What is An “Ecological House”?

by Philip S. Wenz

Do you want to live in an environmentally friendly house, but wonder what that really means? Does your house have to be loaded with expensive “green” gadgetry, or built with recycled tires? Is it practical to retrofit your existing house? Will your new “eco features” help the environment, or are they just more stuff to consume — trendy, but ultimately damaging to the planet?

Though there is no single, set definition of an environmentally friendly house it’s good, at the outset, to think about what you’re trying to accomplish. I’ve found the concept of the “ecological house” — new or retrofitted, big or small — useful for determining project goals.

An ecological house is modeled on the energy and material flows of natural ecosystems, and thus enhances rather than degrades the environment. Like an ecosystem, an ecological house conserves resources (energy, water, food and materials). It also produces resources, or at least gathers and stores more of them than it uses. The “extra” resources are distributed back into the larger environment to support life elsewhere.

A standard house, by contrast, is a resource sink. Life’s essentials flow into it, are dissipated or degraded until useless, and are dumped off into the environment, sometimes as toxic waste. The flow is unidirectional, from source to sink to waste.

In an ecosystem, and in an ideal ecological house, there is no waste because the resource flow is circular. Like houses, ecosystems import energy — mostly solar, in their case. Unlike standard houses, however, ecosystems store their energy and reuse it. It’s stored first as plant biomass, which is eventually distributed as food to the ecosystems’ myriad inhabitants. Further, and this is the real key to the sustainability of ecosystems, the stored energy continues to circulate, as exchanged nutrients, until it makes its way back to the plants. In the scenario known to every sixth grader, plants make animal food and animals make plant food.

Ecologists and ecological designers describe this behavior of ecosystems as the closing of nutrient loops. Human habitation systems — from cities to houses — create one-way energy and material flows, leaving loops open. Ecosystems unconsciously practice the “reduce, reuse, recycle” dictum and have sustained themselves for billions of years. Human systems have been around for only a million years or so, and might not exist much longer if they don’t start conforming to nature’s rule that “waste equals food.”

How can you mimic nature and close a loop at your house? Compost your food scraps and use them to grow a garden. The standard, open-loop approach to consuming food eliminates nutrient-rich scraps as waste, which requires energy in the form of a garbage truck for disposal. If you turn your unused organic material into plant food and use the sun’s energy to produce human food, you’ve closed a loop and reduced your family’s demands on the larger environment.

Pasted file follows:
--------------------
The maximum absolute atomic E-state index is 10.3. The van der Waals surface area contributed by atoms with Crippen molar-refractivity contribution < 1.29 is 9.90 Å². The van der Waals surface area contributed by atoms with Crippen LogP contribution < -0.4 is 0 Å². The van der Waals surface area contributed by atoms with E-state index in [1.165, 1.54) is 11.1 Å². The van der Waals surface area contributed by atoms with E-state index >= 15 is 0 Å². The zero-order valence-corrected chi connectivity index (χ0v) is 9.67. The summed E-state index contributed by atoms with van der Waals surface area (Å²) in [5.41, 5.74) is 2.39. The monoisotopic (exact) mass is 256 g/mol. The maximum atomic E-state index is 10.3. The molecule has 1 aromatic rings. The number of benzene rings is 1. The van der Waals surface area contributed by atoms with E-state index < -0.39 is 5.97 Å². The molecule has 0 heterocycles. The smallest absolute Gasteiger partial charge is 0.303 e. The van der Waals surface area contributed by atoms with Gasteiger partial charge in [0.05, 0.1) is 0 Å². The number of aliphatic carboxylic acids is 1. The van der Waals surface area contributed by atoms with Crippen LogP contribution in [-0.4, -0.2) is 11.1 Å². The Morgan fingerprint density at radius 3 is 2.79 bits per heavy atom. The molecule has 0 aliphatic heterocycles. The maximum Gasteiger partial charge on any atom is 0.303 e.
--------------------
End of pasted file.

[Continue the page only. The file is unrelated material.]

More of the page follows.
As well as circulating nutrients internally, ecosystems contribute to life in their region and the biosphere by releasing unused food, water and minerals into their surroundings at appropriate times. Similarly, a “home ecosystem” can redistribute a resource such as “gray water” — for example, shower water, which is clean enough for certain uses — and store that water in plant tissue, say, in fruit trees grown on the property.

At harvest time, some of the water is circulated back to your family as fruit, closing a local loop, and some is expired for healthy recirculation in the atmosphere as the leaves dry up and drop off (as opposed to unhealthy and energy-intensive treatment in a sewage plant). The dried leaves, of course, can be used as compost and mulch for next year’s vegetable garden.

The possibilities for creating intertwined closed loops are endless.

Using nutrients from your yard, you can profitably grow products ranging from hardwoods, bamboo and herbs to exotic fish. Your house can produce more electrical energy than your family uses and direct the excess to environmentally benign applications, such as heating a food-producing greenhouse in winter. Or, you can feed the public utility grid for credit toward your monthly bill.

The ecosystem model can be applied to all of the fundamental issues in ecological design. For example, optimizing a house’s “life cycle” — the amount of energy and material needed to create the building, its ongoing demand on the environment and its final disposal—can be facilitated by observing how ecosystems use local resources and recycle materials. Nature herself is your best guide to designing and living in your ecological house.

COLUMN #1 (Gazette-Times)
YOUR ECOLOGICAL HOUSE ™
© Philip S. Wenz, 2007
syndicated by Philip S. Wenz, 2007

A 10 Step Guide to Understanding, Calculating and Reducing Your Carbon Footprint

I  found this guide quite interesting as it assesses the many ways one can reduce its CO2 footprint in various aspects of life. Perhaps very North American oriented but certainly worth to understand it and be able to apply in other regions and in our personal life.

The full guide is available at The 10 Step Guide.